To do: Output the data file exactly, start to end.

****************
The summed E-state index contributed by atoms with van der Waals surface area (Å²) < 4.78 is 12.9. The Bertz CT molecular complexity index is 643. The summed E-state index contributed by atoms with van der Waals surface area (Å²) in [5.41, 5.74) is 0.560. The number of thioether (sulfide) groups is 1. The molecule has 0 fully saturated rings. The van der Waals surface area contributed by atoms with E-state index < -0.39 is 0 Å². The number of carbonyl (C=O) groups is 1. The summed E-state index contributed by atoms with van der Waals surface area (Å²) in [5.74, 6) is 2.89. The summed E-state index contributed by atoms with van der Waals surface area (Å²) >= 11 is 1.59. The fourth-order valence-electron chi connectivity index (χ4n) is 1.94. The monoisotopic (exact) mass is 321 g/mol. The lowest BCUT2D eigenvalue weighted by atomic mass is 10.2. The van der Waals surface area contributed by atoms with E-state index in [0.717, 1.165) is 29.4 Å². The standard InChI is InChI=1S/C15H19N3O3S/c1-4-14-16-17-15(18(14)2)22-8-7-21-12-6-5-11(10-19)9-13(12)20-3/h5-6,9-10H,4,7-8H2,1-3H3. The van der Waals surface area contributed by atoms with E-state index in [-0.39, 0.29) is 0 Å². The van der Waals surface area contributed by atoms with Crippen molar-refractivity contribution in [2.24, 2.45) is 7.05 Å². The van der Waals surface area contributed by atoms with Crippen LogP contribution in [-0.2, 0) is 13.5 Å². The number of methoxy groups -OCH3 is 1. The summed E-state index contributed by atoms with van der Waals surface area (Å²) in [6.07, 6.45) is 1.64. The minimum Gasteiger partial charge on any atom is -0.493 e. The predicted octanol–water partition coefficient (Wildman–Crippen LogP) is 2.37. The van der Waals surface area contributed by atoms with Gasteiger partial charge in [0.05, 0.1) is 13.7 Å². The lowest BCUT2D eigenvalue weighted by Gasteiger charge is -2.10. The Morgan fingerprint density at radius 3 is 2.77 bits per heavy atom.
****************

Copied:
The summed E-state index contributed by atoms with van der Waals surface area (Å²) < 4.78 is 12.9. The Bertz CT molecular complexity index is 643. The summed E-state index contributed by atoms with van der Waals surface area (Å²) in [5.41, 5.74) is 0.560. The number of thioether (sulfide) groups is 1. The molecule has 0 fully saturated rings. The van der Waals surface area contributed by atoms with E-state index < -0.39 is 0 Å². The number of carbonyl (C=O) groups is 1. The summed E-state index contributed by atoms with van der Waals surface area (Å²) in [5.74, 6) is 2.89. The summed E-state index contributed by atoms with van der Waals surface area (Å²) >= 11 is 1.59. The fourth-order valence-electron chi connectivity index (χ4n) is 1.94. The monoisotopic (exact) mass is 321 g/mol. The lowest BCUT2D eigenvalue weighted by atomic mass is 10.2. The van der Waals surface area contributed by atoms with E-state index in [0.717, 1.165) is 29.4 Å². The standard InChI is InChI=1S/C15H19N3O3S/c1-4-14-16-17-15(18(14)2)22-8-7-21-12-6-5-11(10-19)9-13(12)20-3/h5-6,9-10H,4,7-8H2,1-3H3. The van der Waals surface area contributed by atoms with E-state index in [-0.39, 0.29) is 0 Å². The van der Waals surface area contributed by atoms with Crippen molar-refractivity contribution in [2.24, 2.45) is 7.05 Å². The van der Waals surface area contributed by atoms with Crippen LogP contribution in [-0.2, 0) is 13.5 Å². The number of methoxy groups -OCH3 is 1. The summed E-state index contributed by atoms with van der Waals surface area (Å²) in [6.07, 6.45) is 1.64. The minimum Gasteiger partial charge on any atom is -0.493 e. The predicted octanol–water partition coefficient (Wildman–Crippen LogP) is 2.37. The van der Waals surface area contributed by atoms with Gasteiger partial charge in [0.05, 0.1) is 13.7 Å². The lowest BCUT2D eigenvalue weighted by Gasteiger charge is -2.10. The Morgan fingerprint density at radius 3 is 2.77 bits per heavy atom.